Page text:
As you would probably expect here in Italy, the Christmas build up starts with food. Be warned: if you’re reading this on an empty stomach you may want to grab a little something to put you on, and I advise you to also have a tissue to hand – there are photos and descriptions of cakes and other sweet treats and I will not be held responsible if you drool on your screens or keyboards!
I’m trapped and alone … there is no Internet connection and I can’t listen to music as the volume of the radio doesn’t go loud enough to drown out the hammering on the roof of the caravan, which sounds like I’m stuck in a car wash on full speed. It’s becoming white noise. The same applies to any attempts to watch television or a film. All I can do is write, typing my thoughts and fears into a simple Word document, hoping that someone out there will eventually read it …
Well we’ve reached that time of year where the ‘orto’ is now cleared of all edible elements, except for three of my failed yellow onions which now seem to be enjoying the colder weather and have put out strong foliage, and my rhubarb, which is looking even more spindly than through the Summer months. (The ‘carciofi’ have put on a bit of growth as well, despite us being in the wrong growing zone, but I don’t want to say this too loudly in case they realise and stop growing!)
I thought I’d finish off, what has become a decidedly foodie themed Summer, with a list of foodie dos and don’ts that we’ve discovered whilst living here in Italy. We’ve had our fair share of finger wagging and tut-tutting about some of our choices whilst eating or drinking with friends so I’m paving the way for all you future visitors to Liguria to be aware of the pit falls when dining out.
My ‘cantina’ is far from full (the photo above is the dream, sadly not the reality) – unless you count the various new ‘Quattro Stagioni’ and ‘Kilner’ jars that tempt me whenever I amble around Ipercoop (there’s always a new size or shape that I know I couldn’t live without – in England my obsession was handbags, in Italy its glass jars!) We’ve also started saving jars and bottles to put to one side for future preserves but that has just made me more awkward to supermarket shop with – if I buy anything in a jar now, I have to like the jar as well as the contents!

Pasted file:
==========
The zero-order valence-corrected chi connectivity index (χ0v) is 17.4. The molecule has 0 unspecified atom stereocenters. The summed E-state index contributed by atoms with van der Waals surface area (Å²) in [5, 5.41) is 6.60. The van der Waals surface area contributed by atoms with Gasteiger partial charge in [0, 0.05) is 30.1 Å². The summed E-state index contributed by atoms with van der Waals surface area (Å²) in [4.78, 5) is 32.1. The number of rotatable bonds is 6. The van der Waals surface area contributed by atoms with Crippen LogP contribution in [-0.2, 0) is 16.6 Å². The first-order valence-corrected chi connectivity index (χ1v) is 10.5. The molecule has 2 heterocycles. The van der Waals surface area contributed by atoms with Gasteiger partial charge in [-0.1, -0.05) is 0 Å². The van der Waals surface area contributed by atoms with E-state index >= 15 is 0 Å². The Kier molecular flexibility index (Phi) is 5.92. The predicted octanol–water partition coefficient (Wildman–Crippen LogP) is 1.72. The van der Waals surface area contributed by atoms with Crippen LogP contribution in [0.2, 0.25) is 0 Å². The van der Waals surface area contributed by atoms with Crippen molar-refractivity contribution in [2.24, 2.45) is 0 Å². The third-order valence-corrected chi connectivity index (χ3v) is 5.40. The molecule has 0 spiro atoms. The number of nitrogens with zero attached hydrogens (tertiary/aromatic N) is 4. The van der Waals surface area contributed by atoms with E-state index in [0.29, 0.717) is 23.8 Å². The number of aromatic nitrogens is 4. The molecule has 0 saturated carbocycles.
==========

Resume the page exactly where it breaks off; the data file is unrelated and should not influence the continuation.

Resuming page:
Evviva!!! We’ve found mushrooms … on our land … and they’re huge! The promised ‘trulle’ have arrived, and we can walk around swinging our ‘cestino’ in broad daylight as we now have our permission cards ready to whip out of our pockets to show to any questioning Guardia Forestale.
Apparently I am blessed with green thumbs here in Italy – good to know as we’re wanting to live a lifestyle where we grow a lot of our own fruit and vegetables. If I had the dreaded ‘pollici grigio’ (grey thumbs), we’d have to cover over the ‘orto’ and create a tennis court instead (although I’m not that good at tennis either!)
Well the first official day of Autumn has passed (Google kindly reminded me on 22nd September with one of their little animations on their search page) but it is actually starting to feel like Autumn here now. We’re still hitting temperatures of around 26degrees when there’s sunshine but it is definitely dropping cooler on a night, and of course those nights are starting earlier – no more sitting outside in shorts and t-shirts until 10 o’clock as even we are reaching for jumpers and going inside as it drops dark at 8pm.
With thirteen kilos of plums sitting in the freezer at one point, and only so many crumbles you can eat in the heat of Summer we’ve been enjoying our plums, cooked down with a little sugar into a compote type affair with Greek yogurt as a cool pudding after dinner. I’ve decided against making jam at the moment as we still have a couple of jars of mulberry and grape to turn to (and to be honest we’re not big jam eaters anyway). So I wanted to find something new to do with my bags of purple fruit and, with the help of the Internet, I started reading about leather!
Well yesterday, after 2 hours and around thirty signatures each on countless originals and copies of various documents and plans, our project for the refurbishment of the house has been submitted to the Comune. Over the last few weeks our Italian vocabulary has been increased to include words such as ‘trincea’ (trench), ‘intonacare’ (to plaster), ‘soffita’ (loft space) and ‘trave’ (beams). But we’ve been very lucky to have found a ‘geometra’ who, although he speaks very little English, has bags of patience to allow us to ask all the questions we need to understand each process – and you know how much we like to understand each process!